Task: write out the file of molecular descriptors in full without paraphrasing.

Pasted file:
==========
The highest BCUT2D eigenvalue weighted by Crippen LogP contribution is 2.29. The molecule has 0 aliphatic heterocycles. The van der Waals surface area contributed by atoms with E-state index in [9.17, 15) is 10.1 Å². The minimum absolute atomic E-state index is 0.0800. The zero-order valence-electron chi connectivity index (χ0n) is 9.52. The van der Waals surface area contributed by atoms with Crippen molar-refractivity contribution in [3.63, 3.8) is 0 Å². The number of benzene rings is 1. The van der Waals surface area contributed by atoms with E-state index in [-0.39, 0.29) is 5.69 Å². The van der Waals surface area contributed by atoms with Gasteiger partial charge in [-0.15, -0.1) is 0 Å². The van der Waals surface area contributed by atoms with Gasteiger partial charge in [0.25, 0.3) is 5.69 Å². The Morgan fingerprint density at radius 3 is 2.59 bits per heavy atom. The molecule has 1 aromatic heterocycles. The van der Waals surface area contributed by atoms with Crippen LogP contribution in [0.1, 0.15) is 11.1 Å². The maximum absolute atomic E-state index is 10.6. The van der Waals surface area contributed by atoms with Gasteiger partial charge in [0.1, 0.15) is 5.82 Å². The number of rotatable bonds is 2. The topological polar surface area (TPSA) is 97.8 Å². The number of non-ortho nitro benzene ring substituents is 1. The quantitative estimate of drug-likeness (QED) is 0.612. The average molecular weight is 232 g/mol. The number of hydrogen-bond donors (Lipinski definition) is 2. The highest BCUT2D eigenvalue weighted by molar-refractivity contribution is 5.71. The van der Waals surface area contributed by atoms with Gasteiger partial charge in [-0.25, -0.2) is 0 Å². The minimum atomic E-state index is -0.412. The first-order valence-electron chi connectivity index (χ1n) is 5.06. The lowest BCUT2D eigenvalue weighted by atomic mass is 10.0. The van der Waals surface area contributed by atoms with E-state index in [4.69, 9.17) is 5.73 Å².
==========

The highest BCUT2D eigenvalue weighted by Crippen LogP contribution is 2.29. The molecule has 0 aliphatic heterocycles. The van der Waals surface area contributed by atoms with E-state index in [9.17, 15) is 10.1 Å². The minimum absolute atomic E-state index is 0.0800. The zero-order valence-electron chi connectivity index (χ0n) is 9.52. The van der Waals surface area contributed by atoms with Crippen molar-refractivity contribution in [3.63, 3.8) is 0 Å². The number of benzene rings is 1. The van der Waals surface area contributed by atoms with E-state index in [-0.39, 0.29) is 5.69 Å². The van der Waals surface area contributed by atoms with Gasteiger partial charge in [-0.15, -0.1) is 0 Å². The van der Waals surface area contributed by atoms with Gasteiger partial charge in [0.25, 0.3) is 5.69 Å². The Morgan fingerprint density at radius 3 is 2.59 bits per heavy atom. The molecule has 1 aromatic heterocycles. The van der Waals surface area contributed by atoms with Crippen LogP contribution in [0.1, 0.15) is 11.1 Å². The maximum absolute atomic E-state index is 10.6. The van der Waals surface area contributed by atoms with Gasteiger partial charge in [0.1, 0.15) is 5.82 Å². The number of rotatable bonds is 2. The topological polar surface area (TPSA) is 97.8 Å². The number of non-ortho nitro benzene ring substituents is 1. The quantitative estimate of drug-likeness (QED) is 0.612. The average molecular weight is 232 g/mol. The number of hydrogen-bond donors (Lipinski definition) is 2. The highest BCUT2D eigenvalue weighted by molar-refractivity contribution is 5.71. The van der Waals surface area contributed by atoms with Gasteiger partial charge in [-0.25, -0.2) is 0 Å². The minimum atomic E-state index is -0.412. The first-order valence-electron chi connectivity index (χ1n) is 5.06. The lowest BCUT2D eigenvalue weighted by atomic mass is 10.0. The van der Waals surface area contributed by atoms with E-state index in [4.69, 9.17) is 5.73 Å².